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BlueWolf's Howl

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September 21, 2003

DHS is Making Friends

U.S. Department of Homeland Security Announces Partnership with Carnegie Mellon

So Tom Ridge finally created US-CERT -- like this was some new idea. Network people have been screaming and begging for something like this for years. I know I've been looking for something like this for a looooooong time.

It would be great to be able to plug into some central repository to know what's going on elsewhere and have time to brace/prepare for the impact. By the time it hits the media, network people already know about it. The best site we have right now is the Symantec Security Response site. It's a good site, but very vague regarding statistics. Their categories consist of Low, Medium, and High. They tell you how widespread the distribution is and how fast it's spreading. They also give information on removal tools and a link to update the virus definitions. This is very useful, but we need more.

The Army has ACERT, the Air Force has AFCERT and now the country has US-CERT. From my experience with ACERT and AFCERT, the information is usually much more specific regarding the effects on current systems. I hope the US-CERT will be able to follow suit, but I have my doubts. Some of this is due to the nature of the beast.

With DoD networks, admins are required to report incidents. Because of this requirement, the military CERTs know the impact of the attack on their respective networks. Getting the cooperation of civilian companies in a similar manner is not going to be easy.

It's not that the civilian companies are just difficult prima donnas. They have a number of constraints that don't affect military units. One of those constraints is that they have to make a profit. Military units don't have that problem. If they report an incident, their stock doesn't plummet.

The US-CERT is going to have to convince companies that they can benefit by disclosing information. This will not be easy. Regulations will not be enough. It will require the US-CERT to build trust with corporations. It will also require them to build trust with the user base. Home users will have to be convinced that their privacy will not be compromised by reporting an incident. THAT's going to take a huge PR campaign.

This is why it hasn't been done yet. If it were possible through cooperation or cajoling, some company would have already sprung up to create this resource and made a handsome profit from it. The privacy concerns are crucial to the success of this endeavor. Imagine being a company like Pepsi that finds out Coke was hacked or taken down by the latest mass-mailing worm. Do you think they wouldn't make a grand marketing campaign out of that? Not to mention the possibility of corporate espionage during that juicy time when they are down and ripe for an alternate method of attack.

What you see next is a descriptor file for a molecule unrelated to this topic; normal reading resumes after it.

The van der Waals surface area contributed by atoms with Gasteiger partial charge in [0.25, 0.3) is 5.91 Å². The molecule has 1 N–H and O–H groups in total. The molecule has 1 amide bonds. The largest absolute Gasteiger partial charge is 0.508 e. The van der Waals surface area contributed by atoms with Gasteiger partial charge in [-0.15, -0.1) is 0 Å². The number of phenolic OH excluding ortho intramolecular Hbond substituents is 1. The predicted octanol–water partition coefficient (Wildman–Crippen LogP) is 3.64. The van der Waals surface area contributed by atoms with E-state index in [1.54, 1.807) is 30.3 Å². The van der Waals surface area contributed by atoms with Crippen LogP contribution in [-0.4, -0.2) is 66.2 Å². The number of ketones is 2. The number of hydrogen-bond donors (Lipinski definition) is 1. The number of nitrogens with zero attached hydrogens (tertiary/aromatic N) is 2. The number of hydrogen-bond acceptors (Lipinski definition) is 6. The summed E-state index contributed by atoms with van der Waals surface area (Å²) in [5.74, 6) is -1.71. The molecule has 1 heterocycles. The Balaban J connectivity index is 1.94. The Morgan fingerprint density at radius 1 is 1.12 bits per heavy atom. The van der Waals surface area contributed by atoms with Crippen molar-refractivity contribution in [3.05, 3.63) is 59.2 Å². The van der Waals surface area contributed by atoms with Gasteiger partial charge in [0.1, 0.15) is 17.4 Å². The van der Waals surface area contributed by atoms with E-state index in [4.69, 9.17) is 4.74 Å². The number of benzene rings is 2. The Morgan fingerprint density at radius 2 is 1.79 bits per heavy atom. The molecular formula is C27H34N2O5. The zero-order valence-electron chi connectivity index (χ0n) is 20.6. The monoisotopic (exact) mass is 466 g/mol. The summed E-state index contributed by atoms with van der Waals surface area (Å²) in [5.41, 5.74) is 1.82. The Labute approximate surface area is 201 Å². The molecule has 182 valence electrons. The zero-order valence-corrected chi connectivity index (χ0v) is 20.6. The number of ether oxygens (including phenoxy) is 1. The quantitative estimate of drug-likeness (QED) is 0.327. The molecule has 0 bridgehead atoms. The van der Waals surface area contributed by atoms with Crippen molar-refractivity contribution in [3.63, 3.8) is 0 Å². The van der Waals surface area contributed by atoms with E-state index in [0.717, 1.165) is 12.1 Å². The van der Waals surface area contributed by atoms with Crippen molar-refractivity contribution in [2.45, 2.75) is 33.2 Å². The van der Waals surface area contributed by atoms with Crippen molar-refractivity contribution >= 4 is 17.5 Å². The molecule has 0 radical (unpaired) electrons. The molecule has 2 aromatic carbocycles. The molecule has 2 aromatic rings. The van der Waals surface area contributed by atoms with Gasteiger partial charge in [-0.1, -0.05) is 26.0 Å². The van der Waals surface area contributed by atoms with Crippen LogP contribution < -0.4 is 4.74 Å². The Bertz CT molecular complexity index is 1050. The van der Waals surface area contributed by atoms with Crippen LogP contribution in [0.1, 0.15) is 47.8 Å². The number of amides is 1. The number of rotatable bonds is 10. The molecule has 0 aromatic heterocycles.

And the reporting process itself has to be carefully reviewed. The military CERTs can be assured that if an admin reports an incident, there is one. Imagine the embarassment of the US-CERT if it was duped into action by bogus reports. They could easily be swamped with calls from people reporting that they found Jdbgmgr.exe on their "infected" computers. And if there was a hoax like that circulating at the same time as a *real* worm, people trying to report the real worm might not be able to get through to report it.

Still, it's a first step in the right direction. Hopefully, they take enough steps in the same direction to make the US-CERT effective and useful.

Oh...and if you do follow the link at the top and read the article... The worm that caused the creation of CERT that they're talking about is the Robert Morris worm.

On November 2, 1988, Robert Morris, Jr., a graduate student in Computer Science at Cornell, wrote an experimental, self-replicating, self-propagating program called a worm and injected it into the Internet. ... The program took advantage of a hole in the debug mode of the Unix sendmail program, which runs on a system and waits for other systems to connect to it and give it email, and a hole in the finger daemon fingerd, which serves finger requests.

It was not the first worm, but it was the first one that garnered such widespread media attention. For a history of worms see the NCSU site.

Posted by BlueWolf on September 21, 2003 08:19 AM